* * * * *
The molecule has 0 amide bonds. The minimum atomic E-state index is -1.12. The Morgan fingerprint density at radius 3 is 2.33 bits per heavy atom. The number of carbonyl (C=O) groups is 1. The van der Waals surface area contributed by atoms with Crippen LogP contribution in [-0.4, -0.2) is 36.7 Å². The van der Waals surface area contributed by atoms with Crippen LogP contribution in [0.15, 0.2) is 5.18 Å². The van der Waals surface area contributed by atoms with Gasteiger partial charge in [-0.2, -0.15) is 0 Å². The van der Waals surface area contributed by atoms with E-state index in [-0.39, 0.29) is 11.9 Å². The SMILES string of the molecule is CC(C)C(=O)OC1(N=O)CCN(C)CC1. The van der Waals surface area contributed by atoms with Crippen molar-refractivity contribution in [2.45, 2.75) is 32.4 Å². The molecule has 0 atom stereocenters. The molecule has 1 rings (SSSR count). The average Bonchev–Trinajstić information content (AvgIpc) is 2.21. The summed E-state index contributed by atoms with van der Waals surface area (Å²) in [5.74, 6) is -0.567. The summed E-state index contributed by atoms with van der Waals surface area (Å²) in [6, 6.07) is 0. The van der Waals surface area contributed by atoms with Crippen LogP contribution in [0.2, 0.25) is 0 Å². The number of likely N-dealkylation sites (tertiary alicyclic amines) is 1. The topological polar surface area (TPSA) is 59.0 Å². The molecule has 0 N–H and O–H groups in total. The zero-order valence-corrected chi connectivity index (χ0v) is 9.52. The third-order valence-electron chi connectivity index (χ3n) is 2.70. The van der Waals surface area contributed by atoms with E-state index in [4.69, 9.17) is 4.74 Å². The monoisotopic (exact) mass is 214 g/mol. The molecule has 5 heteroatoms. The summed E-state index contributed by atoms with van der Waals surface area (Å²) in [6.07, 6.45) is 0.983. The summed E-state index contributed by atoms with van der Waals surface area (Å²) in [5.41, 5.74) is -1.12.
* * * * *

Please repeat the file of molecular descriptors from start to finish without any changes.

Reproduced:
The molecule has 0 amide bonds. The minimum atomic E-state index is -1.12. The Morgan fingerprint density at radius 3 is 2.33 bits per heavy atom. The number of carbonyl (C=O) groups is 1. The van der Waals surface area contributed by atoms with Crippen LogP contribution in [-0.4, -0.2) is 36.7 Å². The van der Waals surface area contributed by atoms with Crippen LogP contribution in [0.15, 0.2) is 5.18 Å². The van der Waals surface area contributed by atoms with Gasteiger partial charge in [-0.2, -0.15) is 0 Å². The van der Waals surface area contributed by atoms with E-state index in [-0.39, 0.29) is 11.9 Å². The SMILES string of the molecule is CC(C)C(=O)OC1(N=O)CCN(C)CC1. The van der Waals surface area contributed by atoms with Crippen molar-refractivity contribution in [2.45, 2.75) is 32.4 Å². The molecule has 0 atom stereocenters. The molecule has 1 rings (SSSR count). The average Bonchev–Trinajstić information content (AvgIpc) is 2.21. The summed E-state index contributed by atoms with van der Waals surface area (Å²) in [5.74, 6) is -0.567. The summed E-state index contributed by atoms with van der Waals surface area (Å²) in [6, 6.07) is 0. The van der Waals surface area contributed by atoms with Crippen LogP contribution in [0.2, 0.25) is 0 Å². The number of likely N-dealkylation sites (tertiary alicyclic amines) is 1. The topological polar surface area (TPSA) is 59.0 Å². The molecule has 0 N–H and O–H groups in total. The zero-order valence-corrected chi connectivity index (χ0v) is 9.52. The third-order valence-electron chi connectivity index (χ3n) is 2.70. The van der Waals surface area contributed by atoms with E-state index in [4.69, 9.17) is 4.74 Å². The monoisotopic (exact) mass is 214 g/mol. The molecule has 5 heteroatoms. The summed E-state index contributed by atoms with van der Waals surface area (Å²) in [6.07, 6.45) is 0.983. The summed E-state index contributed by atoms with van der Waals surface area (Å²) in [5.41, 5.74) is -1.12.